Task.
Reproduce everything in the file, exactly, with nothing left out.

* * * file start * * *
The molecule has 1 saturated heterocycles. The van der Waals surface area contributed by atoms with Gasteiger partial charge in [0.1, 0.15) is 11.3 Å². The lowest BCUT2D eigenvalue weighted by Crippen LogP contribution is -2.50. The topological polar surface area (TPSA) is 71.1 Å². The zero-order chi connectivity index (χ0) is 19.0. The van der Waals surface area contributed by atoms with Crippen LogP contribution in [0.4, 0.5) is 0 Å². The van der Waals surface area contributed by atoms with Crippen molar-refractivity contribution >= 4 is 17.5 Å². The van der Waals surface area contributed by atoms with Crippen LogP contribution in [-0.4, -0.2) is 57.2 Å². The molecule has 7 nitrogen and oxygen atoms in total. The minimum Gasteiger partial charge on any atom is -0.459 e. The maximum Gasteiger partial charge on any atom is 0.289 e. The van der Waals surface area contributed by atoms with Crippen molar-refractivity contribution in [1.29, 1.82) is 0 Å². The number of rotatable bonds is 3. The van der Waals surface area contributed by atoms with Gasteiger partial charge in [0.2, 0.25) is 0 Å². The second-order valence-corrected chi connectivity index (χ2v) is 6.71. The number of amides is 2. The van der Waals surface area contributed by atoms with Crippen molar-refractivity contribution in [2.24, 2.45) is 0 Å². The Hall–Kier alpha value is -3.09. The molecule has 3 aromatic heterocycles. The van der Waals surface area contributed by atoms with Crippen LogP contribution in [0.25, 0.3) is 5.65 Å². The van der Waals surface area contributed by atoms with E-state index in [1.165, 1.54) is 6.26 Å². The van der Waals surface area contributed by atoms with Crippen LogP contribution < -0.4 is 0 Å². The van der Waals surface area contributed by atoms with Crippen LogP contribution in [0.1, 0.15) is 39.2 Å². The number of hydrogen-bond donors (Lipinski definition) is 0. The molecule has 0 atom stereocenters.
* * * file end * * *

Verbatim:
The molecule has 1 saturated heterocycles. The van der Waals surface area contributed by atoms with Gasteiger partial charge in [0.1, 0.15) is 11.3 Å². The lowest BCUT2D eigenvalue weighted by Crippen LogP contribution is -2.50. The topological polar surface area (TPSA) is 71.1 Å². The zero-order chi connectivity index (χ0) is 19.0. The van der Waals surface area contributed by atoms with Crippen LogP contribution in [0.4, 0.5) is 0 Å². The van der Waals surface area contributed by atoms with Crippen molar-refractivity contribution >= 4 is 17.5 Å². The van der Waals surface area contributed by atoms with Crippen LogP contribution in [-0.4, -0.2) is 57.2 Å². The molecule has 7 nitrogen and oxygen atoms in total. The minimum Gasteiger partial charge on any atom is -0.459 e. The maximum Gasteiger partial charge on any atom is 0.289 e. The van der Waals surface area contributed by atoms with Crippen molar-refractivity contribution in [1.29, 1.82) is 0 Å². The number of rotatable bonds is 3. The van der Waals surface area contributed by atoms with Gasteiger partial charge in [0.2, 0.25) is 0 Å². The second-order valence-corrected chi connectivity index (χ2v) is 6.71. The number of amides is 2. The van der Waals surface area contributed by atoms with Crippen molar-refractivity contribution in [2.24, 2.45) is 0 Å². The Hall–Kier alpha value is -3.09. The molecule has 3 aromatic heterocycles. The van der Waals surface area contributed by atoms with Crippen LogP contribution in [0.25, 0.3) is 5.65 Å². The van der Waals surface area contributed by atoms with E-state index in [1.165, 1.54) is 6.26 Å². The van der Waals surface area contributed by atoms with Crippen LogP contribution < -0.4 is 0 Å². The van der Waals surface area contributed by atoms with Crippen LogP contribution in [0.1, 0.15) is 39.2 Å². The number of hydrogen-bond donors (Lipinski definition) is 0. The molecule has 0 atom stereocenters.